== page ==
10 things Africa has taught me about non profit work

 August 17, 2010

I have known, for a few years now, that accountability is the key to success in the nonprofit sector.

I saw it in Haiti. The hustling, the donation I couldn't track. Where did it go?

This year, I read A Billion Bootstraps, and its contents sparked a semester's worth of research. Author Philip Smith writes that there is a 9 billion black hole in nonprofit spending, and it was his commitment to finding solutions, along with his insistence on having found them, that drove me to research microfinance further after reading his work. In May, I presented my findings to my integration class under the title, "Solutions to Global Poverty."

I talked about microfinance. I talked about "safe" organizations to donate to. I talked about working through locals that had already established themselves.

I talked about what I was coming to do in Africa.

Yesterday, I sat on a brick wall outside a meeting for the medical mission here next week, and I pulled my legs up so I could rest my chin on my knees as I thought back through my trip, and what I've learned. Mostly, I just felt numb and I stared at some corn stalks. I was too tired to think - and that didn't feel like a good first point to make. Later, I climbed into the car and Isaac fell asleep on me, listening to one ear of my ipod. At home, we started discussing all the beads that I need to fit in my bag somehow to sell at home. I had forgotten some mats I had made in the car "boot," and drug them inside pull out and look at in the light. We talked about those too, and the difference between giving a handout and a hand up. Alex talked about accountability, and his responsibility, here, to making sure the money that comes back gets used for something more sustainable, even, than rent or school fees - something like a business that could carry forward, even when the mzungus stop coming to pick up necklaces to sell.

My brain turned back on, then, and I realized that my observations in Haiti turned book knowledge have begun to turn to firsthand experience this trip. Later that night, I sat under my mosquito netting, and began to jot down the following list.

I know that the things I've learned will take their place in a long line of old hat realizations as I continue to work in the non profit sector, but, like James Taylor says, "We've got to keep the big ball rollin,'" so here goes -

1. Habitat for humanity is no longer offering free housing. Here, in Uganda, they're charging rent. Anyone with momre info, please comment. I haven't researched this yet, I'm writing what I've seen.

2. I've heard, from both locals and NGO volunteers, that most big organizations (World Vision included) use at least 90% of donations to cover overhead costs.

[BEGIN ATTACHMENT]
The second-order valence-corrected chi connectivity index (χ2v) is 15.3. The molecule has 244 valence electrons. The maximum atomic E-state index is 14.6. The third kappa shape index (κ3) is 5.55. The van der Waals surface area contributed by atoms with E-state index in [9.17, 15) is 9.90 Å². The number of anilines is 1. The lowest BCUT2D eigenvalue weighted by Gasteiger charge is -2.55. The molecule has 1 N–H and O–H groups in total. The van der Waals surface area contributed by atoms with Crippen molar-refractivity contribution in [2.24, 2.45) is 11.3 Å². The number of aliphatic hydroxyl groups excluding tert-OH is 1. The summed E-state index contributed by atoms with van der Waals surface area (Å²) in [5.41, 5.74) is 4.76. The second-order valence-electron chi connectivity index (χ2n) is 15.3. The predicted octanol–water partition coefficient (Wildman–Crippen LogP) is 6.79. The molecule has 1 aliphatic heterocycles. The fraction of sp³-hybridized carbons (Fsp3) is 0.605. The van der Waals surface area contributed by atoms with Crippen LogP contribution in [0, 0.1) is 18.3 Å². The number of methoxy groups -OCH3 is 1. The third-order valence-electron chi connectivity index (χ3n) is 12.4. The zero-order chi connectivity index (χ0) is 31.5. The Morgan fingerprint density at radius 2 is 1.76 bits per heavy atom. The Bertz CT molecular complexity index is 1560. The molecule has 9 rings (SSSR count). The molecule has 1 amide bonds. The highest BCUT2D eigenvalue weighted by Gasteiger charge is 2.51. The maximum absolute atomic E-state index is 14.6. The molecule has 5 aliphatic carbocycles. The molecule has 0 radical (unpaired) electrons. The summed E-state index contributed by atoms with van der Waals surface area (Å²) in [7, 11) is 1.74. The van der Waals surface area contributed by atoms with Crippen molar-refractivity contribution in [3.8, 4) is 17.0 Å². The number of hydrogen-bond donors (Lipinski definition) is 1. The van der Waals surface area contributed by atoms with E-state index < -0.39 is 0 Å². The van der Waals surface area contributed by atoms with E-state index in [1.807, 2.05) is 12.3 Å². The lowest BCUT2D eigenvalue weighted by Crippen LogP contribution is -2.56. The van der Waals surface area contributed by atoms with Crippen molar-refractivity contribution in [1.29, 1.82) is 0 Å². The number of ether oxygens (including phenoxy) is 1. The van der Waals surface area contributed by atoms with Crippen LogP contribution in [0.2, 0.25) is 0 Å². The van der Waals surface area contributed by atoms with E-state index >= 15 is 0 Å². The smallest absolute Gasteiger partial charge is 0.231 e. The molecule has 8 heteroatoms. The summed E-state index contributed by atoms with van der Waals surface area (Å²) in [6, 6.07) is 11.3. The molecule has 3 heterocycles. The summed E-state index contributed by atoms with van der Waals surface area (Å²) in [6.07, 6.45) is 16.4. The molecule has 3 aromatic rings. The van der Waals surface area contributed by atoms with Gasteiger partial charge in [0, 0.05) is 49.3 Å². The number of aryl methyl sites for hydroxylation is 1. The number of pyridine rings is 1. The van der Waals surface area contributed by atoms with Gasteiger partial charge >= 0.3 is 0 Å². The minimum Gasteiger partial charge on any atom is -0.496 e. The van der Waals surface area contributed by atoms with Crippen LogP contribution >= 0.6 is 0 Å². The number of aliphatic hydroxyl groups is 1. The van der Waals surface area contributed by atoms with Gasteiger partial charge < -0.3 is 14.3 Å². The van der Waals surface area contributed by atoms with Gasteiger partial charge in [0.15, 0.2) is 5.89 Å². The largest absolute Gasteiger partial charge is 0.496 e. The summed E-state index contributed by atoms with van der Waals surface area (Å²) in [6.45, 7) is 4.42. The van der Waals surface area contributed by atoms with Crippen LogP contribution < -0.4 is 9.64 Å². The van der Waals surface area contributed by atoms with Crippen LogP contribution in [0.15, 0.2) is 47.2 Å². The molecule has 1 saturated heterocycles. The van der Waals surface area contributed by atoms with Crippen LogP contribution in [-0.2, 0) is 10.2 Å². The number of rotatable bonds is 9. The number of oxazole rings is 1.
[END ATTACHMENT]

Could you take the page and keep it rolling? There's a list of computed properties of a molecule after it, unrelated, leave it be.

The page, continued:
3.  100% of your donation going to a person in need doesn't always mean that it's serving any kind of good cause. 100% of your donation could be going to imported vodka or acrylic nails - I've seen it used for both.

4. Monitoring where your money goes is a day in and day out job that has to be done by someone on the ground. I have not been convinced, in any way, that an organizaiton can effectively do this by checking in either sporadically or remotely.

5. Orphanages are not always the answer. In fact, I've found that many "orphaned" or "abandoned" children have extended family that is still living, and that more people could be affected and helped by organizations focusing on helping families to provide for themselves. Not to mention, you're helping to end a cycle of poverty and devastation, instead of taking children out of it.

6. It's really hard to truly know the true nature of a nonprofit online. Case in point: there's a certain orphanage outside of Jinja that many people sent me the blog address for before I arrived in Africa, and I later found out that there were more than a few problems with its management. And the problems are quite serious.

7. More AID isn't always the answer. I've been thinking a lot about the states giving out ARVs in Uganda, and their plans to cut AIDS funding. As I hear, firsthand, about clinics turning organizations that have been providing ARVs to children for free, I begin to wornder if aid that doesnt push towards a goal of self sustainability isn't aid that cripples.

8. We work to empower, not to take over. Millie said this to me this morning, and I loved it. "The greatest poverty is not lack," she said. "It is the inability to make decisions or to know what you would like to do and do it. We would like to help people get up their confidence again and run!"

9. Lasting change involves commitment. Again, this morning, Millie commented, "If you come and you do one thing and you go, the people will look and say, 'Oh, look what Mzungu came and did and then went.' And, now, what did you leave from what you brought?"

10. When given to the right organization, the right person in the right situation, donations make a HUGE difference.

I've seen that firsthand, too.

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